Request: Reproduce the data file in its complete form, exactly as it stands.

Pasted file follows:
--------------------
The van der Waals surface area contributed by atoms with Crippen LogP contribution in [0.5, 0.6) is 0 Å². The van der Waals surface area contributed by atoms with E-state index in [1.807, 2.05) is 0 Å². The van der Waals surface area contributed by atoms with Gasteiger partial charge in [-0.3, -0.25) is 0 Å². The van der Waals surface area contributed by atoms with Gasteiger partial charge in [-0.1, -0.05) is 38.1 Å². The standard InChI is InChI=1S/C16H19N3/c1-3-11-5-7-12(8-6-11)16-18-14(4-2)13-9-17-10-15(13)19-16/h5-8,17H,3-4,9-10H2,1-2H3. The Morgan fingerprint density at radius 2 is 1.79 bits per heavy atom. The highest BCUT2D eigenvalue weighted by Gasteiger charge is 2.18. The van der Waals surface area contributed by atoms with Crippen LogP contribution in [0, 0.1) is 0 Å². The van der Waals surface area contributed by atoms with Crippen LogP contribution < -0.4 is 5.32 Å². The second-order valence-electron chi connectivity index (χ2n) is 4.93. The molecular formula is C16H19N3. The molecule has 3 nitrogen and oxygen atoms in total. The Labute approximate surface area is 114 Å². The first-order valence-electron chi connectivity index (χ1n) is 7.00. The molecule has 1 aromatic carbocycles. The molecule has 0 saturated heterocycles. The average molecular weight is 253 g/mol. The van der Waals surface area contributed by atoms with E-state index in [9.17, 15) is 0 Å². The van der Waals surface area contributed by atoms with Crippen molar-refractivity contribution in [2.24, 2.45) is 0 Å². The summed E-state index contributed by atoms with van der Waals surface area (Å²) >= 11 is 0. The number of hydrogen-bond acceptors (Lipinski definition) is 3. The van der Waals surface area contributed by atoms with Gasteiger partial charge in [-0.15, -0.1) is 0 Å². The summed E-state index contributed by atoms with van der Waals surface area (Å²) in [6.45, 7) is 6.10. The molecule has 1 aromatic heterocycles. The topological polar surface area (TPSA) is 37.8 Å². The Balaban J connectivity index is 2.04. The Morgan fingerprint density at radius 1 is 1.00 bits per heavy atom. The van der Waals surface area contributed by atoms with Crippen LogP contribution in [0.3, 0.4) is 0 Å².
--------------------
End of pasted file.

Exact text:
The van der Waals surface area contributed by atoms with Crippen LogP contribution in [0.5, 0.6) is 0 Å². The van der Waals surface area contributed by atoms with E-state index in [1.807, 2.05) is 0 Å². The van der Waals surface area contributed by atoms with Gasteiger partial charge in [-0.3, -0.25) is 0 Å². The van der Waals surface area contributed by atoms with Gasteiger partial charge in [-0.1, -0.05) is 38.1 Å². The standard InChI is InChI=1S/C16H19N3/c1-3-11-5-7-12(8-6-11)16-18-14(4-2)13-9-17-10-15(13)19-16/h5-8,17H,3-4,9-10H2,1-2H3. The Morgan fingerprint density at radius 2 is 1.79 bits per heavy atom. The highest BCUT2D eigenvalue weighted by Gasteiger charge is 2.18. The van der Waals surface area contributed by atoms with Crippen LogP contribution in [0, 0.1) is 0 Å². The van der Waals surface area contributed by atoms with Crippen LogP contribution < -0.4 is 5.32 Å². The second-order valence-electron chi connectivity index (χ2n) is 4.93. The molecular formula is C16H19N3. The molecule has 3 nitrogen and oxygen atoms in total. The Labute approximate surface area is 114 Å². The first-order valence-electron chi connectivity index (χ1n) is 7.00. The molecule has 1 aromatic carbocycles. The molecule has 0 saturated heterocycles. The average molecular weight is 253 g/mol. The van der Waals surface area contributed by atoms with E-state index in [9.17, 15) is 0 Å². The van der Waals surface area contributed by atoms with Crippen molar-refractivity contribution in [2.24, 2.45) is 0 Å². The summed E-state index contributed by atoms with van der Waals surface area (Å²) >= 11 is 0. The number of hydrogen-bond acceptors (Lipinski definition) is 3. The van der Waals surface area contributed by atoms with Gasteiger partial charge in [-0.15, -0.1) is 0 Å². The summed E-state index contributed by atoms with van der Waals surface area (Å²) in [6.45, 7) is 6.10. The molecule has 1 aromatic heterocycles. The topological polar surface area (TPSA) is 37.8 Å². The Balaban J connectivity index is 2.04. The Morgan fingerprint density at radius 1 is 1.00 bits per heavy atom. The van der Waals surface area contributed by atoms with Crippen LogP contribution in [0.3, 0.4) is 0 Å².